If you think there’s a chance you want to launch something two or three years from now, you should start blogging and sharing today. Contribute to open source projects. Give away information and build an audience. When you’re ready, you’ll be in a better place to have a jump-start yourself.
Of course, it doesn’t happen overnight–it takes time, but it’s not impossible. If you don’t want to do that, plan on spending a significant amount of cash just on your marketing. Depending on the size and quality, I’d guess that an engaged audience amassed through years of blogging could easily stack up against $40,000–$50,000 in advertising. It’s up to you.
Whenever someone asks this question, I get the impression that they’re hoping for a response like: “We bought a hundred-dollar ad, and we had more customers than we knew what to do with.” Leading up to our launch, I had been blogging on and off for years, had a moderate following on Twitter, and had spent a little bit of cash on generating awareness. I was also blogging specifically about Sifter for about a year before launch. It wasn’t always captivating reading, but it definitely resonated with some people. Those individuals became the springboard for launching Sifter.
I didn’t realize it at the time, but my whole process of designing Sifter was building anticipation. I started writing some blog posts about some design concepts for a bug tracker. It was entirely on a whim, and I wasn’t really sure whether I was ever going to do anything with it. At that point, I had about 6,000 subscribers to my blog and about 2,000 followers on Twitter. It wasn’t a lot, but it was enough. Those people became interested. So I continued sharing. People became more interested. I was building anticipation and I didn’t even know it.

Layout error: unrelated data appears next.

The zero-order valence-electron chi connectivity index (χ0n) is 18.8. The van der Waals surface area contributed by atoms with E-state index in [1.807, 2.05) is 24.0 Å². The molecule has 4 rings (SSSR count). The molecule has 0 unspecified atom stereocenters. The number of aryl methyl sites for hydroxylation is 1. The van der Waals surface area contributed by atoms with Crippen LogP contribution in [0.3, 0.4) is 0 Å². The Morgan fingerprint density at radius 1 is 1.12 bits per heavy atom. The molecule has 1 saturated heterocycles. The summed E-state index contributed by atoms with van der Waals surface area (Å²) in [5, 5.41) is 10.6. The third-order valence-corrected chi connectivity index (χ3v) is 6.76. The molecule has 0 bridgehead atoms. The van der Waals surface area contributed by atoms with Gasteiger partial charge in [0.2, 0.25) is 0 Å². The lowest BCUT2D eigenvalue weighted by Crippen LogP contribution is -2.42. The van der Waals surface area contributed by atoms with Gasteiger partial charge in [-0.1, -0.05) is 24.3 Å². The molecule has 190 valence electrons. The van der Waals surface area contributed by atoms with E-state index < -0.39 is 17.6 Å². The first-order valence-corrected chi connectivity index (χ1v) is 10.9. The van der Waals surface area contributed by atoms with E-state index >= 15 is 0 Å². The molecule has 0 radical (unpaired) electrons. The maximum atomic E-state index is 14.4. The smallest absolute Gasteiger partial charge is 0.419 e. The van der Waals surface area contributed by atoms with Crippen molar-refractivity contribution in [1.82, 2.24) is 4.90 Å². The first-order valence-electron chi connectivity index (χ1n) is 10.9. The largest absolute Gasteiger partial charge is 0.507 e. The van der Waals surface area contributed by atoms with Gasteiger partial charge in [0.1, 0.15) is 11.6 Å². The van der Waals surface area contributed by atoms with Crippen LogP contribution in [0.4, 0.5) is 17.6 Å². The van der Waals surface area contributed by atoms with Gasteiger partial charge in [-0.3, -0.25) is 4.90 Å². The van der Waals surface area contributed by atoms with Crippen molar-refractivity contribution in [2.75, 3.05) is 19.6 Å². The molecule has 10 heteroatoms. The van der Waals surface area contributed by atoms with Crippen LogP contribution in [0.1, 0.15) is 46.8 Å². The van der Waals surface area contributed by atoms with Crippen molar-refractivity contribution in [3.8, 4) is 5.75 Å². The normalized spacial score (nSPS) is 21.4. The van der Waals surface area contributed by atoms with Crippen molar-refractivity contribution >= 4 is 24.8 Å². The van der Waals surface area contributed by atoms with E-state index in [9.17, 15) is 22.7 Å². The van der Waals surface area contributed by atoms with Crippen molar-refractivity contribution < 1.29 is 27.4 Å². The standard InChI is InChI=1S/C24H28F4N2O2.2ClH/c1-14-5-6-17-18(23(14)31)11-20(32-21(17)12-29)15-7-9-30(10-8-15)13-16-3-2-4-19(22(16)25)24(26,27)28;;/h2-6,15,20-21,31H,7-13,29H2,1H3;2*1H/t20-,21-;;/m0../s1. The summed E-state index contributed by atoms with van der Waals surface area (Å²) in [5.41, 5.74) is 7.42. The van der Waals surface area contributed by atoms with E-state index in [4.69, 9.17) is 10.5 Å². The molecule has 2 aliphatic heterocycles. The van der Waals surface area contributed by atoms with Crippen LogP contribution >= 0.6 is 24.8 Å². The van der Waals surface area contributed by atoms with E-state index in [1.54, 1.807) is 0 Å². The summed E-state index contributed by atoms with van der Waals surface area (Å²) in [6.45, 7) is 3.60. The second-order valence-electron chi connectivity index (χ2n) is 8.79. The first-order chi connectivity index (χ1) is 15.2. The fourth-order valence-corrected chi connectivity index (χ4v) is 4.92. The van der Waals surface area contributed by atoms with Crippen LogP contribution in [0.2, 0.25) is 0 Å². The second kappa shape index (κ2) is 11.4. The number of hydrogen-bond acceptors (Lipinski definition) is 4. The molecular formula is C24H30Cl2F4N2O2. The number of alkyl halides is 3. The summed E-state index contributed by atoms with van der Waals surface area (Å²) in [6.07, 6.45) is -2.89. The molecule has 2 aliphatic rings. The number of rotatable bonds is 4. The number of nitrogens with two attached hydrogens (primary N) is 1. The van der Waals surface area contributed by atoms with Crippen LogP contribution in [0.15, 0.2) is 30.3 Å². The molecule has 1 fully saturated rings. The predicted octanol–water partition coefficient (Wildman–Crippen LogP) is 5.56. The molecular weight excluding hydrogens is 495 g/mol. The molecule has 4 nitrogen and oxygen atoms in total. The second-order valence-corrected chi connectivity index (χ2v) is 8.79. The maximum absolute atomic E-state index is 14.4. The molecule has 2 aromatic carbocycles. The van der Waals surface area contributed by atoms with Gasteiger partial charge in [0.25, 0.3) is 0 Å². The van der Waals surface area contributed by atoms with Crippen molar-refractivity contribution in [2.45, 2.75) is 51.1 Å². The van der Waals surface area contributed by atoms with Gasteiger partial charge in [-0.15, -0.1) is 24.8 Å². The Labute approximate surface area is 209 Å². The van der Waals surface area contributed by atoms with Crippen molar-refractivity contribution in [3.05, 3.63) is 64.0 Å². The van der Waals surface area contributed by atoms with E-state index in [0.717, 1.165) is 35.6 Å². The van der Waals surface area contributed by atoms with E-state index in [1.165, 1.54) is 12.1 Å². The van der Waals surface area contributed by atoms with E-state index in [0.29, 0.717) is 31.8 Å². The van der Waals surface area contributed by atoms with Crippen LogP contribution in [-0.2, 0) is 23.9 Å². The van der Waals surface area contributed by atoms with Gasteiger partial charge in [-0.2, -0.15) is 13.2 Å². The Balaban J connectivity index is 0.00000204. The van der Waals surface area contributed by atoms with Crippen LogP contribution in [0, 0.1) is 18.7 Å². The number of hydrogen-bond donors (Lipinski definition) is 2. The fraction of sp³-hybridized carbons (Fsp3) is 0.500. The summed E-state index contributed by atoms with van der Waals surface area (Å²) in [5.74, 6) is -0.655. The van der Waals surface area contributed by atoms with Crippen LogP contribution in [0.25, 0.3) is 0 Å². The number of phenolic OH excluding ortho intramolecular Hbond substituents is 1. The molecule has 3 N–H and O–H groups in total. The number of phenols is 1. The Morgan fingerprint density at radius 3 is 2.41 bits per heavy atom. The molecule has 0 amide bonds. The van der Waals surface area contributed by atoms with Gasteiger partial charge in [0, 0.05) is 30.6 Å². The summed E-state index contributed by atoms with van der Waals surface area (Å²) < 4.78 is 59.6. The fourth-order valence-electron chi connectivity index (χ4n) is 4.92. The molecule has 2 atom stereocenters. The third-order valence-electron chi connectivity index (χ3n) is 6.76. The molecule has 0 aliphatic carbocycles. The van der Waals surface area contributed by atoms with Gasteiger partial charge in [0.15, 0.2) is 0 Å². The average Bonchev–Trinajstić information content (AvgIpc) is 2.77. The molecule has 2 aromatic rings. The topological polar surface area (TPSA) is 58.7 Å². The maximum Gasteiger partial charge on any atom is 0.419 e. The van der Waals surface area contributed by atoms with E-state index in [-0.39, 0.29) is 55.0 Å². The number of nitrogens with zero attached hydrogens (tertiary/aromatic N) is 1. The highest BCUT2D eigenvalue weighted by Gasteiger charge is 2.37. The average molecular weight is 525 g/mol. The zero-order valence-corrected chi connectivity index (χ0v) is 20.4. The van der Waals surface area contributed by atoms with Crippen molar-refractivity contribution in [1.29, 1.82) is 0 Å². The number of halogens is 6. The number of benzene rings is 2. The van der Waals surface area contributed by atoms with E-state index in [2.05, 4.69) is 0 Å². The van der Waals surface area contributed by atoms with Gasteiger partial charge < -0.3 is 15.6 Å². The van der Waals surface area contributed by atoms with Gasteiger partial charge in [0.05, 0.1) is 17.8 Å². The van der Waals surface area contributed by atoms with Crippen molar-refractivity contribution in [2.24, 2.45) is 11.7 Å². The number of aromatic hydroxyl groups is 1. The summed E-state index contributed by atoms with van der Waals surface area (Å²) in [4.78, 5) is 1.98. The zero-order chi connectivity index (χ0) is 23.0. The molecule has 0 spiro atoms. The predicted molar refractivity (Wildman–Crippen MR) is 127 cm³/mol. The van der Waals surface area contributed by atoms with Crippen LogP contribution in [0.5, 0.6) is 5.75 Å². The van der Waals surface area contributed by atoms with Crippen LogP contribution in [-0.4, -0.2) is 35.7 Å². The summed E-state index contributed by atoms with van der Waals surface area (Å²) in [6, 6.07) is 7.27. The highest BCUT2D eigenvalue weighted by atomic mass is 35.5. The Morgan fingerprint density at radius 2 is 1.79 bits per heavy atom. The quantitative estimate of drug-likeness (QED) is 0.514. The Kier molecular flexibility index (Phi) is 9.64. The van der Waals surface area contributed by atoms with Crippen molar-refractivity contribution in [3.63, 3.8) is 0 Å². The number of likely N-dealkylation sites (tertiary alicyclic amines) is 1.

The blog posts began circulating among the right groups of people, and before I knew it I was starting to learn just how many people were interested in these mock-ups. After giving it a lot of thought, and talking with friends, I decided to build Sifter. We put up a placeholder page to collect email addresses from people who were interested, and over the course of about eight months almost a thousand people signed up for the announcement. That really helped.
On launch day, about 50% of our visits were from people visiting the site directly, and another 17% of visitors found the site through retweets of our announcement. A few months after our launch–after having added a few additional features like file uploading and searching–we sponsored the Daring Fireball RSS feed for $2,500, and it brought us another spike almost equivalent to launch day. Within a few months, we were making several thousand dollars a month. It wasn’t mind-blowing, but it was more than enough to pay all our bills and still have a fair amount left over.
I hope I’ve provided some context to help you set your expectations and plan your launch. The short version is that there’s no silver bullet. It takes ongoing effort and planning to reach your first customers. Spend time planning how you’re going to reach people throughout the process of building the application. This isn’t Field of Dreams. “If you build it, they will come” is a poor strategy.